As computing hardware has improved remarkably over the past two decades, the need to understand scientific algorithms, computer architecture, and scientific software in a uniﬁed way has increased. The purpose of this class is to teach each of these elements but most of all to emphasize the interaction between them.
This class will be offered in Fall 2012, on Tuesdays and Thursdays, 1:00-2:30 pm. The instructor is Divakar Viswanath (firstname.lastname@example.org).
The class will be a mixture of basic mathematical ideas and issues that arise from the interface of science with high performance computing. It will consist of segments devoted ﬁrst to compilation units, linking and naming conventions, use of makeﬁles, mixed language programming (Fortran/C/C++), and the use of scientific libraries (BLAS, LAPACK, MKL, FFTW), and then to computer architecture including basic 64 bit x86 assembly programming, x86 register architecture, compiler optimizations, memory hierarchy (with an emphasis on shared memory programming using OpenMP), networks (with an emphasis on MPI), and GPU architecture.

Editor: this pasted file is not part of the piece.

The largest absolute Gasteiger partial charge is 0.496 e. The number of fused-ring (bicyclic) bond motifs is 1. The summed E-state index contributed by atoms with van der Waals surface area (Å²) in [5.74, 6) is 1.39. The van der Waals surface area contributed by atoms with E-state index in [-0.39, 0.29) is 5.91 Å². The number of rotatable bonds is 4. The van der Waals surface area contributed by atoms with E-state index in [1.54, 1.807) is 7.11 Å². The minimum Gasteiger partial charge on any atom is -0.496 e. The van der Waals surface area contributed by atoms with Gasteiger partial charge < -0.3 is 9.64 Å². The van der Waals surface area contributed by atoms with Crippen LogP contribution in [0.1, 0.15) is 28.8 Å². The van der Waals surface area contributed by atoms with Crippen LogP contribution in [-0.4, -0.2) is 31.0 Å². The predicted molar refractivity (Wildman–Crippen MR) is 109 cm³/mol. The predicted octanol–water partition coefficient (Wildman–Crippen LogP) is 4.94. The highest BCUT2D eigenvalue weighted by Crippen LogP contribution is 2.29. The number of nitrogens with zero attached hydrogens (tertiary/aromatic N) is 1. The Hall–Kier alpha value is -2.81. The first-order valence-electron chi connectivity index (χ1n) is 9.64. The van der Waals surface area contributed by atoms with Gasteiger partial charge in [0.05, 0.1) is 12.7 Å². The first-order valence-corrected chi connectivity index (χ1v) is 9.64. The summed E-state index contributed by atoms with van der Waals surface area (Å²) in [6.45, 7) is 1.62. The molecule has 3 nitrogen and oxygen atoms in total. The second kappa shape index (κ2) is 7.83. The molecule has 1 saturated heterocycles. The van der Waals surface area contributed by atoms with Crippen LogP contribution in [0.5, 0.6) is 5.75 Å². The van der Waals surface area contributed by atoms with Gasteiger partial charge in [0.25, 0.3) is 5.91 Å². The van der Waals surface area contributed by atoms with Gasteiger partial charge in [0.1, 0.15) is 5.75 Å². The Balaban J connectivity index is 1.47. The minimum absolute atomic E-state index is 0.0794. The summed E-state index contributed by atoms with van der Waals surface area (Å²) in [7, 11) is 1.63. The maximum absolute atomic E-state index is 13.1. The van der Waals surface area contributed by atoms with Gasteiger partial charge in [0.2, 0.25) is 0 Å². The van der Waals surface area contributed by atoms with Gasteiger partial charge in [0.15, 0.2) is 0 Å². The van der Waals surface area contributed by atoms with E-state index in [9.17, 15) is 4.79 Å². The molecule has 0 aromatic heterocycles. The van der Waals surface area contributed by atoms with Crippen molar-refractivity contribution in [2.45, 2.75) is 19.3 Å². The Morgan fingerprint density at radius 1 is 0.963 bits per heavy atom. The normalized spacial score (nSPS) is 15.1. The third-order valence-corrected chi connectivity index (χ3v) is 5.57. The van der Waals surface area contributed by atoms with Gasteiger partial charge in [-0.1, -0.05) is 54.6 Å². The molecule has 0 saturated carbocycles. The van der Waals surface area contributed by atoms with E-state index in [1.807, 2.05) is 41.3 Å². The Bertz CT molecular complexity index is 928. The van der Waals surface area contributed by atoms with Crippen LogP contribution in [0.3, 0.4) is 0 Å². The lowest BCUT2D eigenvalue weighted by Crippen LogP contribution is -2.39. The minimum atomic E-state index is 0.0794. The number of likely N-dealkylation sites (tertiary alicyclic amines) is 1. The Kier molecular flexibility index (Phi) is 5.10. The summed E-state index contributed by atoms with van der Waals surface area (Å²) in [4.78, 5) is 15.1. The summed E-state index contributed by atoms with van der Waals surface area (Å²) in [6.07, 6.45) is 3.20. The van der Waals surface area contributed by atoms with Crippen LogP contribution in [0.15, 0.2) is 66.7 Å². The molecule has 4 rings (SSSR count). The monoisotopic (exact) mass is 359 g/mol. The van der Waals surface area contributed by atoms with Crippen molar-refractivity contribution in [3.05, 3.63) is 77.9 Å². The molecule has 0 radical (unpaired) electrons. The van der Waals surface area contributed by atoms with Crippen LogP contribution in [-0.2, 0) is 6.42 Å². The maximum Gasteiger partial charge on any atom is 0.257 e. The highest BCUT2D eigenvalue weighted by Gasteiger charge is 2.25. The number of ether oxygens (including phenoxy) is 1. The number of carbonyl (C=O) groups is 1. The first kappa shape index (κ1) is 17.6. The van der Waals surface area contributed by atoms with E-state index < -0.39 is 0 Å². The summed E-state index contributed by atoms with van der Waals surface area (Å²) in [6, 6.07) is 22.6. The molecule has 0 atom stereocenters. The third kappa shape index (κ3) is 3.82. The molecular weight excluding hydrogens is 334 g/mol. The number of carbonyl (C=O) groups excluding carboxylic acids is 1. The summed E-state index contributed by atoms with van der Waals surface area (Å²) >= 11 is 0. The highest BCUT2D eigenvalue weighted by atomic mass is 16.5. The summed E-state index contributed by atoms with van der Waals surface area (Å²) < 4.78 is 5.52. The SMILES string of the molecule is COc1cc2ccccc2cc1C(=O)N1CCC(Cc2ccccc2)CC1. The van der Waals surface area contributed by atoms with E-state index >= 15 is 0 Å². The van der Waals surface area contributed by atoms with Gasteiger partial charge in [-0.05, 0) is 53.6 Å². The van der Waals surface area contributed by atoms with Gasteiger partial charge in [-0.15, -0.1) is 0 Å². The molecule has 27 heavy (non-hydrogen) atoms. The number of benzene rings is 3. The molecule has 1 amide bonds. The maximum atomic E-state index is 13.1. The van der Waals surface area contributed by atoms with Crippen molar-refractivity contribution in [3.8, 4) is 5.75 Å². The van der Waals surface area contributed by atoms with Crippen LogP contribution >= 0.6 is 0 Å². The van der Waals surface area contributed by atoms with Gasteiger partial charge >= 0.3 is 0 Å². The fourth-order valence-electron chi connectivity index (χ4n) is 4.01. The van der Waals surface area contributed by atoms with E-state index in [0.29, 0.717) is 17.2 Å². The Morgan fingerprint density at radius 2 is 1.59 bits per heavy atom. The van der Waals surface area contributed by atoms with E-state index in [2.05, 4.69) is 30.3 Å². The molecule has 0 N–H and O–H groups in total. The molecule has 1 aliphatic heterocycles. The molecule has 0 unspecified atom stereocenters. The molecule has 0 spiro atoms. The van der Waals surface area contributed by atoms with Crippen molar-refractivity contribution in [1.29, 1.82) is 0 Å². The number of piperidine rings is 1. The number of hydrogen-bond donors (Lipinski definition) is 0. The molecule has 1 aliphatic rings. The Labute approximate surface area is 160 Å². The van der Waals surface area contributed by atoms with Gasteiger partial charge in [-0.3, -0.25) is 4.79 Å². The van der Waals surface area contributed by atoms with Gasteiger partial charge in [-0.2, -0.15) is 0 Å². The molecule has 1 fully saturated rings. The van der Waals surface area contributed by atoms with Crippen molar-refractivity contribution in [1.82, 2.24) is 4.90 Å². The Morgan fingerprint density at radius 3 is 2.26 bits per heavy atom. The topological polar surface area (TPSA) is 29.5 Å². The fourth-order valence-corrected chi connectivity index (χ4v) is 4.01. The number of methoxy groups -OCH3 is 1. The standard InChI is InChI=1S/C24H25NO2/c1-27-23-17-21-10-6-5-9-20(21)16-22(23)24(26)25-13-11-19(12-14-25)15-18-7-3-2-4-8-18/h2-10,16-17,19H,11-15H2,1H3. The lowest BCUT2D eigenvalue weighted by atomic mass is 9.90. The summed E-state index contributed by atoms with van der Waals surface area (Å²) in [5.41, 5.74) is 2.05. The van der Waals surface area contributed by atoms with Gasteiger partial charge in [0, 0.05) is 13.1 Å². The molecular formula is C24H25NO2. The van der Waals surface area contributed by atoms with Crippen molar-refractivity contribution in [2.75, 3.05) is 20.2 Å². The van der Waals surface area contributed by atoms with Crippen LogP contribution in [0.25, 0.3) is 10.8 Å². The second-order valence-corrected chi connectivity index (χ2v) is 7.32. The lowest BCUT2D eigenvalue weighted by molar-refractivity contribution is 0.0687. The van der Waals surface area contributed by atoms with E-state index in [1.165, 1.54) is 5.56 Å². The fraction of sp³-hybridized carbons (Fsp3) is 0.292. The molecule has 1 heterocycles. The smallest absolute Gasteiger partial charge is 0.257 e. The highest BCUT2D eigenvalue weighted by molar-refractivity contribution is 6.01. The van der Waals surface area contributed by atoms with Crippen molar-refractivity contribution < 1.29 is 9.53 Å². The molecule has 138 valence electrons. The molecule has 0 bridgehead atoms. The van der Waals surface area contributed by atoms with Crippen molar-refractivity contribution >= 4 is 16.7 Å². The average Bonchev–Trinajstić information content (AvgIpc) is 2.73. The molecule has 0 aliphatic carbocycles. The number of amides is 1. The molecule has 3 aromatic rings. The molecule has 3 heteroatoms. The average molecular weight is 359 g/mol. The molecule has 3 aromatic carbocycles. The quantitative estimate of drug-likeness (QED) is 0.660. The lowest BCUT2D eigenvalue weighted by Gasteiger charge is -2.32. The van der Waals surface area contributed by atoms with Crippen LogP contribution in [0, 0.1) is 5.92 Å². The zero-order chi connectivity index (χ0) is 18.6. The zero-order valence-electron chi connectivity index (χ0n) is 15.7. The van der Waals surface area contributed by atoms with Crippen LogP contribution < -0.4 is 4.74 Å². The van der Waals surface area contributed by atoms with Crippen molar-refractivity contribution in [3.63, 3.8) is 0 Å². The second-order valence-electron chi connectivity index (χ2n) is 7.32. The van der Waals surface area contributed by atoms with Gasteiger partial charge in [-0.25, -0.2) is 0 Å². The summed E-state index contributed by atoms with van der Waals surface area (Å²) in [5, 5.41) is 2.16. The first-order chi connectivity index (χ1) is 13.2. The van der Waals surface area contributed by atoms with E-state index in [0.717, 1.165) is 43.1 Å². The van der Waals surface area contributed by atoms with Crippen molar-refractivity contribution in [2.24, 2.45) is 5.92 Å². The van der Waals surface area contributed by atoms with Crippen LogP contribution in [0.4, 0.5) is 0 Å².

Overall the goal of this class is to introduce scientific computing with an orientation towards high performance computing and the creation of substantial scientific codes. Our aim is not to exhaustively detail the syntax of OpenMP and MPI, but to understand what happens beneath the hood and what sort of performance bottlenecks to expect, and to do so in the context of scientific problems. And a lot happens beneath the hood: a ﬁnite difference code, which is written carefully but without expert knowledge, may not even approach 2% of the peak performance or an MPI user unaware of the nature of network architecture may use blocking calls and lose 50% of the network bandwidth right away. Knowledge of register architecture is indispensable to GPU programming.
The prerequisites include knowledge of numerical methods at the level of Math 471 or higher, and some exposure to Fortran or C or C++. Background in mathematics or computer science beyond these prerequisites is not needed and will not be assumed. The grade for the class will be based on six homework assignments. There will be no exams nor is there a textbook for the class. Notes will be handed out for all the lectures. Feel free to email for more details.